On Friday, I emailed confirmation of our meeting to the potential new client, looked at a chapter of a PhD for a client whose other chapters I worked on last week, did some more student work, and posted my Christmas cards, AND did the cleaning! Hooray! On Saturday we had a family lunch and then a party at M’s bosses’ house to go to: I transcribed for one of my regular transcription clients and did some student work in the morning before I went out. I got home to a message from the new client that they would like to accept my price and service offer and asking for my invoice for their deposit. And today I finished that transcription and did a bit more copy-editing, around going to the gym and watching the Strictly Come Dancing final on catch-up this morning and visiting a friend in the evening, with a crisp and icy walk home.  I also emailed my regulars to tell them about a commitment I have early next year which may affect response times for a little while.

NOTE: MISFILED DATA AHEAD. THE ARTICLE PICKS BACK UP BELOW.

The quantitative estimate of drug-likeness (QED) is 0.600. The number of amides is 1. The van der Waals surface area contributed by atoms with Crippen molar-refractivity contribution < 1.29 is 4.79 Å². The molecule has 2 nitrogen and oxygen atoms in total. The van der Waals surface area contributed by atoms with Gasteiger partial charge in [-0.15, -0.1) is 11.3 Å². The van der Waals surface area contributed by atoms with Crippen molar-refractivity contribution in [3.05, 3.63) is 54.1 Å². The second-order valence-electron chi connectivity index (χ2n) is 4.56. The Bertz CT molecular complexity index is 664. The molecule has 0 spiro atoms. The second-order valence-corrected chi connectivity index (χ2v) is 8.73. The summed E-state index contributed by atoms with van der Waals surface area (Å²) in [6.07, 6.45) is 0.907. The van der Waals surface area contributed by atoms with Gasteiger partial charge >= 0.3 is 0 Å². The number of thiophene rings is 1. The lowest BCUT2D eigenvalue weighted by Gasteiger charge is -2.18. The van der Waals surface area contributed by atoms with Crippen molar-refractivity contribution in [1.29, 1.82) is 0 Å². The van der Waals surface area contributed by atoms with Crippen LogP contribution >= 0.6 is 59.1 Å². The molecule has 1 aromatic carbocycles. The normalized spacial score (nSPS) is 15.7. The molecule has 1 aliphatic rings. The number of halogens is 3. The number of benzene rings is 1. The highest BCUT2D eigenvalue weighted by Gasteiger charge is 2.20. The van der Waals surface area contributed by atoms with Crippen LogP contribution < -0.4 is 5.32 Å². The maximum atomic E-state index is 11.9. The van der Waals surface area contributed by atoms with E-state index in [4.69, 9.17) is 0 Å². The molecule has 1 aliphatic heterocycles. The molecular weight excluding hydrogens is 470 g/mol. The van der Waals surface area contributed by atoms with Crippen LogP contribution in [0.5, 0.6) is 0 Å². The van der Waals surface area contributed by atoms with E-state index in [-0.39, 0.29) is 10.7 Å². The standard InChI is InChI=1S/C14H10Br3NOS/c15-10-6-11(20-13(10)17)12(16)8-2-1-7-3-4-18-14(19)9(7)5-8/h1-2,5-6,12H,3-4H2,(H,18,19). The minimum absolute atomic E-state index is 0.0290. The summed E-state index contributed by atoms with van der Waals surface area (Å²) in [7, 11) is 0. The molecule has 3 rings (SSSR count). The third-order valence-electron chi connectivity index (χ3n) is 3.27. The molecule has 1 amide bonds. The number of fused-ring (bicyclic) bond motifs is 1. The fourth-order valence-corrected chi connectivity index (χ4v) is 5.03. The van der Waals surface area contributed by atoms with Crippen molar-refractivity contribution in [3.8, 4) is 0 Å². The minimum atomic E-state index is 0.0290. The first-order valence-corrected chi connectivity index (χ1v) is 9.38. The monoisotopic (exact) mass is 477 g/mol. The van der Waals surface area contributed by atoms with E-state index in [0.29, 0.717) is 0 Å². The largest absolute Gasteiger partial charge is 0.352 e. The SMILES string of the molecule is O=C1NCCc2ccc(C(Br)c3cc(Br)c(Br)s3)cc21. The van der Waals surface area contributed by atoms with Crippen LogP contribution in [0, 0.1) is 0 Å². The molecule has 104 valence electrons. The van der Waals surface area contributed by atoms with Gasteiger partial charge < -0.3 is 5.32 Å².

I have two transcriptions to do for my journalist client and a web page to copy-edit for next week, plus doing final edits and some reference checking on a non-fiction book I’ve been working on for a while. I have a novel and a PhD due in, too.  I have promised to have Christmas Day off!

I wrote out a list of New Job Resolutions, mainly around going outside in the daylight and having proper lunches, and I can report that I have achieved both those things all week. I’ve kept warm, chilly looking picture above notwithstanding!

I’ve done 29 hours 15 mins of billable work this week, beating my targets, and I’ve brought in almost my target for the month in incoming payments, so I’m really pleased about that. I know every week won’t be this good, but it’s been a good one to have to help with the transition into full-time Libro.